I congratulate and thank Doug for his honesty in putting up a story that shows what horrible costs electronic monitoring can have, and has had.

Trials aren't perfect and neither are prisons. Each has costs and errors those costs produce. But so does community supervision and monitoring, as this story shows. As long as human beings are running the show, errors are inevitable.

It's never as easy as it's so often made to sound. Life is nothing but trade-off's. What we gain in reducing imprisonment (money, for example) we will lose in the inevitable errors release decisions and monitoring failures produce. There is no honest way to discuss the subject without acknowledging this.

Posted by: Bill Otis | Jun 11, 2013 10:34:48 AM

I agree completely with Bill. Bad people come in all shapes and sizes, and those who've had repeated disdain for the laws should be incarcerated throughout their sentence. As much as the recidivism rates are correct with regard to sex offenders, insomuch 19 out of 20 will not commit another sex crime, and 17 out of 20 will remain completely offense-free, GPS creates far more resource deprivations that result in taking their eye off the ball from those whom will commit the offenses, and those are the ones whom are easily discernible from the rest.

In short, GPS is not only a waste of resources, it actually creates more opportunity for the really bad offenders to reoffend, which actually perverts the goal that GPS monitoring was ostensibly put into play in the first place.

Posted by: Eric Knight | Jun 11, 2013 1:56:35 PM

When you lump all sex offenders together (i.e., rapists and those who have merely possessed CP), and heavily monitor all, it is no wonder that so many fall through the cracks. We used to be able to focus efforts on the most dangerous. Now, we are overwhelmed because we just want to sweep everybody into it. The U.S. Probation office has to spend most of its precious time tracking tens of thousands of CP possessors that it is no wonder they barely have any time for more serious, risky offenders. I suspect the same is true at the state level, though to a lesser degree. This is not just state dereliction of monitoring; it is a poor choice of how to allocate scarce monitoring resources.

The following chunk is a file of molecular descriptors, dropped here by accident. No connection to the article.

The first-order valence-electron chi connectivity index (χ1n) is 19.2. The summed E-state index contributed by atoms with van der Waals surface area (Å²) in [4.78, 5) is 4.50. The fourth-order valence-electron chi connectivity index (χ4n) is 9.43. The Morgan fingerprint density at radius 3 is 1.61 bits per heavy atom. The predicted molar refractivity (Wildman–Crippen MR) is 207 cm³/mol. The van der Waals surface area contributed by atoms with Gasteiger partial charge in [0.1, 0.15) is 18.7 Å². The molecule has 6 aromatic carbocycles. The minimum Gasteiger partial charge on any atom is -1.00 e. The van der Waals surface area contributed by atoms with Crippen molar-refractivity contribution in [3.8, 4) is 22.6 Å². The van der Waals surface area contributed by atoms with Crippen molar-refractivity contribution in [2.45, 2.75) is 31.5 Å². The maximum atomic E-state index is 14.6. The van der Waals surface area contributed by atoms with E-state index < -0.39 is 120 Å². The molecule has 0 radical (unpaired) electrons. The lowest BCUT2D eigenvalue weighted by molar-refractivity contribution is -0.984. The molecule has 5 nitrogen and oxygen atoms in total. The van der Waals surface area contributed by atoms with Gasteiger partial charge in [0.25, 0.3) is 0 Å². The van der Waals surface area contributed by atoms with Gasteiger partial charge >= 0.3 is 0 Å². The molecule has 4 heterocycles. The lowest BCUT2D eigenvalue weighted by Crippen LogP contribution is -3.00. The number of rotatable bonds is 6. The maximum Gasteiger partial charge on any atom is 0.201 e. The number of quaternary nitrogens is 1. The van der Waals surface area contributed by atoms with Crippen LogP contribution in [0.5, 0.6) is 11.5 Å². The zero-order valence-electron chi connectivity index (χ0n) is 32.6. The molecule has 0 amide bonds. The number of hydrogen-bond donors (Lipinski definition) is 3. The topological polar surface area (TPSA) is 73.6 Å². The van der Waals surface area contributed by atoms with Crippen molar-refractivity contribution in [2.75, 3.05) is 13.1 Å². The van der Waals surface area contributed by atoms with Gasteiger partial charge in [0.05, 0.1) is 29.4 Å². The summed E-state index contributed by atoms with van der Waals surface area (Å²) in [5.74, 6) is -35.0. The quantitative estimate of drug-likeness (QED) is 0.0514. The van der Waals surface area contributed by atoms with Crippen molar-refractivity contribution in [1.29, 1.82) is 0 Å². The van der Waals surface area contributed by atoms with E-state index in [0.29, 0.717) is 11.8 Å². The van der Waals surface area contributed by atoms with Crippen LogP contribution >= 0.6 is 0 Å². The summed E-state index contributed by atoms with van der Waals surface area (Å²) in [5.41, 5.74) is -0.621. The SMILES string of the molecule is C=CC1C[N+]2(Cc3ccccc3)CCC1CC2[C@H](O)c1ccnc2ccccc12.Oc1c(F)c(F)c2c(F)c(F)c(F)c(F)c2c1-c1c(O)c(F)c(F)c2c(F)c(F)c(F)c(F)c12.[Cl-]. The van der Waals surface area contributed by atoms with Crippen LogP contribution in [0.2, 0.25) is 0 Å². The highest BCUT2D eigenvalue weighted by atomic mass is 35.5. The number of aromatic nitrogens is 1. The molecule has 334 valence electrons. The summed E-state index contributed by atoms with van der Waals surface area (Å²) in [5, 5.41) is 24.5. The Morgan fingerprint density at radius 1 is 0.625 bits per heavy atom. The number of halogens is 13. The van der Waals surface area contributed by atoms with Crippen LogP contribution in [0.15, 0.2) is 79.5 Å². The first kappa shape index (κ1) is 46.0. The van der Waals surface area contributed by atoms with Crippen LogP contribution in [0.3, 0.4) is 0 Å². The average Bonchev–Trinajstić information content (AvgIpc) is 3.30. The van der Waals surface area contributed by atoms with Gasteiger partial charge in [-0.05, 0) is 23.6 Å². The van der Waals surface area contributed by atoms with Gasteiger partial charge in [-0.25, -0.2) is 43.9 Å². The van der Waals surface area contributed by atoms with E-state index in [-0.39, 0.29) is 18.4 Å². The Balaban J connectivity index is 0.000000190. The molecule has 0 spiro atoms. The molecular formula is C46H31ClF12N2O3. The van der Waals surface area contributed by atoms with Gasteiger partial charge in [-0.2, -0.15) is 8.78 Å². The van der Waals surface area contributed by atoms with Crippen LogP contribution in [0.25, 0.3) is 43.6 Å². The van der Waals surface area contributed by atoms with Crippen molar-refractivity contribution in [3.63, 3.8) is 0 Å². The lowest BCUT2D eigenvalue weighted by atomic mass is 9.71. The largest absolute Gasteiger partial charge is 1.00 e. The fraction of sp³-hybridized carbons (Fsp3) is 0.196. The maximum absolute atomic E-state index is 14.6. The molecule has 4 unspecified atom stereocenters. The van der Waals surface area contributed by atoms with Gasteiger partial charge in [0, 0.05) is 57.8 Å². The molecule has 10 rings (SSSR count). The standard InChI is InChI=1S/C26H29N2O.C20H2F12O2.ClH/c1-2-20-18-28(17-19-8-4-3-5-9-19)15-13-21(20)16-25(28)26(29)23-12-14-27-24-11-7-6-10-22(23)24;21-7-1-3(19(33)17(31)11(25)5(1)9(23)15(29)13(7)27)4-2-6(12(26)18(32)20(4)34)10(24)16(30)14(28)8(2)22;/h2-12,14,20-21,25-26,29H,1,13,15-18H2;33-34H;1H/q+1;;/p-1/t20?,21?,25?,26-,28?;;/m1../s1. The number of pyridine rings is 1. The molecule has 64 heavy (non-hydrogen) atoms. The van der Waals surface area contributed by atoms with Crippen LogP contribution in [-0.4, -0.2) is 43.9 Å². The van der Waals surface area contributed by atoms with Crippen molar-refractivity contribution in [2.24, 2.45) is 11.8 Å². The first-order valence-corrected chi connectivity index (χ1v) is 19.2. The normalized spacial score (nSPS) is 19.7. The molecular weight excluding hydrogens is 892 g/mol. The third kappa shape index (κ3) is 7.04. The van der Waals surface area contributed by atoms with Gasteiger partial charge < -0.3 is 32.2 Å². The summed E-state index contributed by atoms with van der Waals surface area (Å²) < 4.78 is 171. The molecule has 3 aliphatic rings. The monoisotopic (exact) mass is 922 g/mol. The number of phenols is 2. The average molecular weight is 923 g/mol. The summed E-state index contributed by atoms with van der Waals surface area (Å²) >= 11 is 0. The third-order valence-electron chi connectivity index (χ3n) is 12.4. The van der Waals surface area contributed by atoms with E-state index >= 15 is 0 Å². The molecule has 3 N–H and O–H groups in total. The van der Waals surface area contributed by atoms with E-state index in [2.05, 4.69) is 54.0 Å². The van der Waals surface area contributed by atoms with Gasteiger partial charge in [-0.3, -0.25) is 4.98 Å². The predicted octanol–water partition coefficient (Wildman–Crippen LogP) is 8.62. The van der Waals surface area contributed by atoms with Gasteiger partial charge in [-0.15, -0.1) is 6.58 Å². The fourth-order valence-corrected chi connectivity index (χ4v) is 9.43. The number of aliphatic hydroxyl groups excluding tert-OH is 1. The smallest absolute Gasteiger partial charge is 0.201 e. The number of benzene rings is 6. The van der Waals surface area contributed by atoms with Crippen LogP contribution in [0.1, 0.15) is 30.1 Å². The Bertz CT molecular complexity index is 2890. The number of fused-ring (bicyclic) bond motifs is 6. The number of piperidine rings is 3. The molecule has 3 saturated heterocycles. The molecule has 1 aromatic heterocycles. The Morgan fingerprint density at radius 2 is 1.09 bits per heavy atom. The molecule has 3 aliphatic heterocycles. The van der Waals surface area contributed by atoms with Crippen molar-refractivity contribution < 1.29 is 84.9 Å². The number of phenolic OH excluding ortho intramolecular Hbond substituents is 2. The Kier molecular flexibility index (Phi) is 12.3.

Posted by: Barbara | Jun 11, 2013 4:05:14 PM

let's see over used iffy tech fails so the individual is now forced to self imprison themself till some govt fucktard shows up wich could take 24hrs or more!

yea right!

kiss my ass would be my response.

anyone remember that case on the east cost where the guy's unit failed dozens of times if not more. hell even the state governor was involved in harassing him.

Posted by: rodsmith | Jun 12, 2013 1:26:23 PM

Rodsmith:

Failures in mass numbers of pieces of technical equipment is the RULE and not the exception when government idiots (lawmakers, LE and judges) assume they are foolproof, even if everything is done according to protocol.

These are the same people who are trying to build a "SMART" Gun, whatever that is.

Posted by: albeed | Jun 12, 2013 6:24:04 PM

Bill:

"Trials aren't perfect and neither are prisons. Each has costs and errors those costs produce. But so does community supervision and monitoring, as this story shows. As long as human beings are running the show, errors are inevitable."

You do know, that false positive results outnumber real tampering and outright trying to beat the system by a margin of at least 50 to 1. Thus the unexplained data entry of 212 officers for 90,000 alerts in the 6 months reviewed. The vast majority had to be false alerts, or as the old saying goes, the boy who cried "wolf".

That is the sellers of these units dirty little secret and no, I will not cite a peer reviewed research paper. Why should I do something that lawmakers and LE are not required to do? Let's say I know of someone from first-hand experience who wore one of these units for a year at great personal expense and no benefit. Yep, it was a real political dog and pony show. Even when he was alerted (while in compliance), he could not get in touch with any human being to try to resolve the problem. I was contacted each time as a potential human witness if any issues came up with trying to revoke his probation.

This is one of my sources of sarcasm about the justice system.

Posted by: albeed | Jun 12, 2013 6:47:43 PM

LOL same here albeed i had a guy working for me on federal probation with one. can't number the times he showed up late or a day or two later. each time was paperwork from the local govt fucktard documenting the fuckup of the gps tracker with the resulting swat team arrest.

Posted by: rodsmith | Jun 13, 2013 1:16:14 AM